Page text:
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LIFESTYLE : Not Just Buzz Words : Beekeeping is more a hobby than a business for many. Some say it's relaxing and may even cure disease.


NORTH HILLS — Charles Owens, a high school biology teacher, was just 51 when his doctor gave him the tragic news. His incessant shaking was due to amyotrophic lateral sclerosis, also known as Lou Gehrig's disease. He could count on living just six months to two years more.

Owens' son, a large-scale beekeeper in Northern California, brought his father a swarm of bees to tend, to help keep him busy.

"Because of my biology background, I've always had an interest in natural science," said Charles Owens, now 73. "I became fascinated by the bees and how they work. About the time they were supposed to be burying me, I was getting stronger. They've been a tremendous therapeutic value to me."

Owens, who lives in North Hills, believes that not only the work involved in caring for bees improved his condition, but their stings helped as well. "It may have something to do with the immune system's response to a sting. All I know is, I've had thousands of stings over the years, and I'm still here."

He has 25 colonies of bees on his half-acre, each one home to 60,000 to 100,000 bees. As much as 250 pounds of honey can be produced per colony, and so far, this has been a good season for beekeeping. "At my age, I'm having trouble lugging the 65-pound containers full of honey," Owens says.

Beekeeping might be a misnomer, because bees are highly self-sufficient. The combined distance that the bees in a colony travel to produce a pound of honey is more than the distance around the world. During a San Fernando Valley spring, they are able to collect nectar from a wide variety of blossoms, giving locally produced honey a unique taste and scent.

It's estimated that in the Valley, there are 800 to 900 people tending bee colonies, many of which are illegal. Beekeepers are required to register with the county each year and pay $10 for a license. They must also check to see if any ordinances outlaw beekeeping in their city, and if the property where they will keep their bees is zoned for agricultural use.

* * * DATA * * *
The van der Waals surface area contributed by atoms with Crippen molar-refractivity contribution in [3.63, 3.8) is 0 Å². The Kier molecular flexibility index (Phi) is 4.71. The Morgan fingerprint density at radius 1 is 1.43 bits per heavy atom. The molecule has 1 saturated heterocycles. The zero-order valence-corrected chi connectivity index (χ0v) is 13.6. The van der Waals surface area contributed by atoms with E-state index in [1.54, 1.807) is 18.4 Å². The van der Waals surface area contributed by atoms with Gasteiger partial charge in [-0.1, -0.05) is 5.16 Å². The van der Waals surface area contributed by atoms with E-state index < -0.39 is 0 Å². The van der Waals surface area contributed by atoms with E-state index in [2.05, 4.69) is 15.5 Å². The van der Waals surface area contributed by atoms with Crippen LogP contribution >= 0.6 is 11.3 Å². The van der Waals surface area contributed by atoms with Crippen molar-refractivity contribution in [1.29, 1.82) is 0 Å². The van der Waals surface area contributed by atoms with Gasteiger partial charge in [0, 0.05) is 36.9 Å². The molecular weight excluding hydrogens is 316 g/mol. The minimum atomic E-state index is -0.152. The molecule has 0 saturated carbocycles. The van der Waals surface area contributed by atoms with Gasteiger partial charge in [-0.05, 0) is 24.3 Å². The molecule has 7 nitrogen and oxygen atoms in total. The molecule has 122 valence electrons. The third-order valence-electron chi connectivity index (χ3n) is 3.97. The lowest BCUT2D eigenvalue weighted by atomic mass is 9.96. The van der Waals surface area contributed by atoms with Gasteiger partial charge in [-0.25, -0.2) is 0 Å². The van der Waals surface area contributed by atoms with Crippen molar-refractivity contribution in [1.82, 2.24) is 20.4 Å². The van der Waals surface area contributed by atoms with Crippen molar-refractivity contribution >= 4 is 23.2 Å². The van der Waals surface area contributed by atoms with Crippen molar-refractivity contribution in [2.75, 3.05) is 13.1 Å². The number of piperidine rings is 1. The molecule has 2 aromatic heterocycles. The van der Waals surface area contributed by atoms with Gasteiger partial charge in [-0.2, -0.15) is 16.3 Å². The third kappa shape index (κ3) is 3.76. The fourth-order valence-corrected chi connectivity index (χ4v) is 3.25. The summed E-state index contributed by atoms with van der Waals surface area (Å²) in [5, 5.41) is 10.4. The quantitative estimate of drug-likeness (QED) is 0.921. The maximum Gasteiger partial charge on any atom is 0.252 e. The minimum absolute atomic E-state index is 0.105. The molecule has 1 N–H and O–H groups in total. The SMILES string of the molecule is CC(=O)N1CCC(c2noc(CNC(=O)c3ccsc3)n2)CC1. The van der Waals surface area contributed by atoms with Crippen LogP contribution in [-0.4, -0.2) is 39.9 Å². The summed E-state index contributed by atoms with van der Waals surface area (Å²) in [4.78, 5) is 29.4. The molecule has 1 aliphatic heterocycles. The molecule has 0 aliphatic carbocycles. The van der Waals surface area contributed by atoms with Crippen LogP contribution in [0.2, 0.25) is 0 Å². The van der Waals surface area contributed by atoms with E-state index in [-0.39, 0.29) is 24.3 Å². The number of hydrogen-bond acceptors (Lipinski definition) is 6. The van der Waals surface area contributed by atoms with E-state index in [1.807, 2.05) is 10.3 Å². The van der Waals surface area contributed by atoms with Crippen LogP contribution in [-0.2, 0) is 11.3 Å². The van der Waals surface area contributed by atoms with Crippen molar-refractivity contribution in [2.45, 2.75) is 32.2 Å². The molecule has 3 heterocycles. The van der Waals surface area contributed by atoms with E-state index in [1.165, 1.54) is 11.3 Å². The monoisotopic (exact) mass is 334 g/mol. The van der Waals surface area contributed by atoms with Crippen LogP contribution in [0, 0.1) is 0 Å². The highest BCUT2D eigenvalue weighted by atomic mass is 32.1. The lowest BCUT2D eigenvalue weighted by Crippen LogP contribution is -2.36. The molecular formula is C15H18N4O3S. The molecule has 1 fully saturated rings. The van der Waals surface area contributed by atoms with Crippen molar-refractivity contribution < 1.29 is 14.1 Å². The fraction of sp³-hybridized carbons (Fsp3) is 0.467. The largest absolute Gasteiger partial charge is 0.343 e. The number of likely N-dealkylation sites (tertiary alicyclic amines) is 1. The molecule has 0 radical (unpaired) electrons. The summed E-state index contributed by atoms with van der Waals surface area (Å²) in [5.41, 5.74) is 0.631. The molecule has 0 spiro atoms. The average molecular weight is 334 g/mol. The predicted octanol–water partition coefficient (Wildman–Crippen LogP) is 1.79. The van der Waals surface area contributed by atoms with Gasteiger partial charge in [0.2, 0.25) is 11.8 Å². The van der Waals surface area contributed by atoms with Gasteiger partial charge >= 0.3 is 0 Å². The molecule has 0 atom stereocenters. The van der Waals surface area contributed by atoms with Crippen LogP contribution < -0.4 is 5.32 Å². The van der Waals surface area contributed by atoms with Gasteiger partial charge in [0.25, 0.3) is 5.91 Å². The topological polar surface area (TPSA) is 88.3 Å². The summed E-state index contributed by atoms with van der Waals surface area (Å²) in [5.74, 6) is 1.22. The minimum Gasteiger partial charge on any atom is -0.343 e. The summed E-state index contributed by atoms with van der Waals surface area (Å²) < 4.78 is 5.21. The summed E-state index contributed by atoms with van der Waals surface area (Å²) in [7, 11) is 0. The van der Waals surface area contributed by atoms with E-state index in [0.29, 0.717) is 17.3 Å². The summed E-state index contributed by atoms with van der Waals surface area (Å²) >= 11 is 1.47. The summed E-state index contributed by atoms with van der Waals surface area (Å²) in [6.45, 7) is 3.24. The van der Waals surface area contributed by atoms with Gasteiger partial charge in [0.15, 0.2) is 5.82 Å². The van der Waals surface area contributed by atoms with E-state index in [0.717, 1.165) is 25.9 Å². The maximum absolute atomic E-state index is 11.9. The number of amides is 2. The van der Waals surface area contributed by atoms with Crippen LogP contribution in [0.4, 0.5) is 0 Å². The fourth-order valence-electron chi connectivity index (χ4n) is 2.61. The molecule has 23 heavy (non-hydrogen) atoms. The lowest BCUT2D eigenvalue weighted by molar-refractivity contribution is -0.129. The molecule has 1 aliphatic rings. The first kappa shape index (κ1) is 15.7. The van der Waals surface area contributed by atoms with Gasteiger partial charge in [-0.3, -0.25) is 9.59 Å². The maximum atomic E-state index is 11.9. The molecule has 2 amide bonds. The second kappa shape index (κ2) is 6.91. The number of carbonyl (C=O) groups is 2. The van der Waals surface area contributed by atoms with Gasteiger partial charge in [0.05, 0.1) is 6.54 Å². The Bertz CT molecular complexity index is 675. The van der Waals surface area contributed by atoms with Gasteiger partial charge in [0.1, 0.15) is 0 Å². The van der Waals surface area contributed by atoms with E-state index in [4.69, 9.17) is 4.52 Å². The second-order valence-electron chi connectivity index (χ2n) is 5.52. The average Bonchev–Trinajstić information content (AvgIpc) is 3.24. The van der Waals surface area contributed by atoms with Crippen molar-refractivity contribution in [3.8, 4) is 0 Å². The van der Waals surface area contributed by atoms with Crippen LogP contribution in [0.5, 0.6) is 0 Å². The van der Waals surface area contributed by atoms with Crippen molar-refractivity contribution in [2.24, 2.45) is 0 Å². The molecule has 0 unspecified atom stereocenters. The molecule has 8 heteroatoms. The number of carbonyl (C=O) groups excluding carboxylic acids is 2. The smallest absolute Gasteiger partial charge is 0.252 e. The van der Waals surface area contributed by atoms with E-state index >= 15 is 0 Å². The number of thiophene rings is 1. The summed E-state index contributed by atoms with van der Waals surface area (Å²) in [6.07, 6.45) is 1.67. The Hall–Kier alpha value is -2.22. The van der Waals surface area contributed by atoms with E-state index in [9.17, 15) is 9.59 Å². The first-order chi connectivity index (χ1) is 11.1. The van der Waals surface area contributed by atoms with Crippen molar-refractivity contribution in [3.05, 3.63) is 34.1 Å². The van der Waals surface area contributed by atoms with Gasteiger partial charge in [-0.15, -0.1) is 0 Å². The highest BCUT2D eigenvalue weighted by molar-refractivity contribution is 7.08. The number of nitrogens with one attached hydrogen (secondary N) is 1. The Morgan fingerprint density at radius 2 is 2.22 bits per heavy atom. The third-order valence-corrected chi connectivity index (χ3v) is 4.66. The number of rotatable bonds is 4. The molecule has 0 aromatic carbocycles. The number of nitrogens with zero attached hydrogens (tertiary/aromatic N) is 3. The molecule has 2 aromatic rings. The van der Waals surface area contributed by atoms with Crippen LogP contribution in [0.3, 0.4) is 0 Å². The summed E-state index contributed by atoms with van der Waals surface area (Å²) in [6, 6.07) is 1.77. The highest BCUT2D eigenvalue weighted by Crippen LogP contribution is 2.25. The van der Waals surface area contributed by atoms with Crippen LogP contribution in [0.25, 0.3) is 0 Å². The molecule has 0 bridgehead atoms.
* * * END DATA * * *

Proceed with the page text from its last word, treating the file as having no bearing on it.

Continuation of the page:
Most keepers take to bees because they like them, not because they're thinking of making a living selling honey. "There's a great deal of regulation surrounding bees," says Simon Scharf, a Tarzana beekeeper. "Most people buy the cheap honey that's imported from other countries, and there's not much of an appreciation for the bees that make the honey."

Scharf, who learned about beekeeping from his grandfather, began a business keeping bees and removing swarms while working as a paramedic. "Many times I would be called to treat someone who had been stung from a group of bees that had swarmed. I'd tell them I could get rid of the hive, and I'd come back when I was off duty and remove (the bees.)"

He eventually left his job to form his own company, Bee Professional, in which he removes wild hives from residences and office buildings throughout the Valley. Scharf also tends to 20 hives of his own. "It's very calming to watch bees work; they're so organized, you can study them for hours."

In a remote canyon in the Antelope Valley, Jerry Harmon finds the time he spends with his 10 colonies very valuable. "Not long after I got into this, I got a divorce, and the days I'd tend to the hives kept my sanity."

Harmon of Lancaster first became interested in bees when one stung him in the arm as a child. "I was fascinated by the morbid side of bees, their stingers; then I began to learn and build an appreciation for them."

An appliance repairman, Harmon spends at least one afternoon a week checking his hives, collecting honey and watching his bees. He gives the honey he harvests as gifts to friends and family, and he eats a peanut butter and honey sandwich for lunch each day.

Harmon takes exception to the public's image of the bee as aggressive. "They only sting when threatened, and after stinging they die, so they've got to be pretty sure you pose a threat to them."

Until recently, the biggest worry among local beekeepers has been the sagging interest in their hobby as the region becomes less agriculturally oriented. But that concern has been replaced by another: Finding a way to stop the encroaching Africanized "killer bees" before they infest local colonies.

"People are going to think all bees are the Africanized bees, and hopefully there won't be mobs coming out and destroying every hive they see," Harmon says.

"We'll need to watch our hives more often," says Scharf. "The Africanized bee is very aggressive and is able to take over a hive."

But some believe a solution to the Africanized bee problem will be found. "There are so many advances in genetics, I think they'll be able to breed out the aggressive instinct in these bees," Owens says.

"It's not going to hurt the back-yard beekeeper; it's going to affect the big commercial farms, and they'll be leading the way to find a solution."

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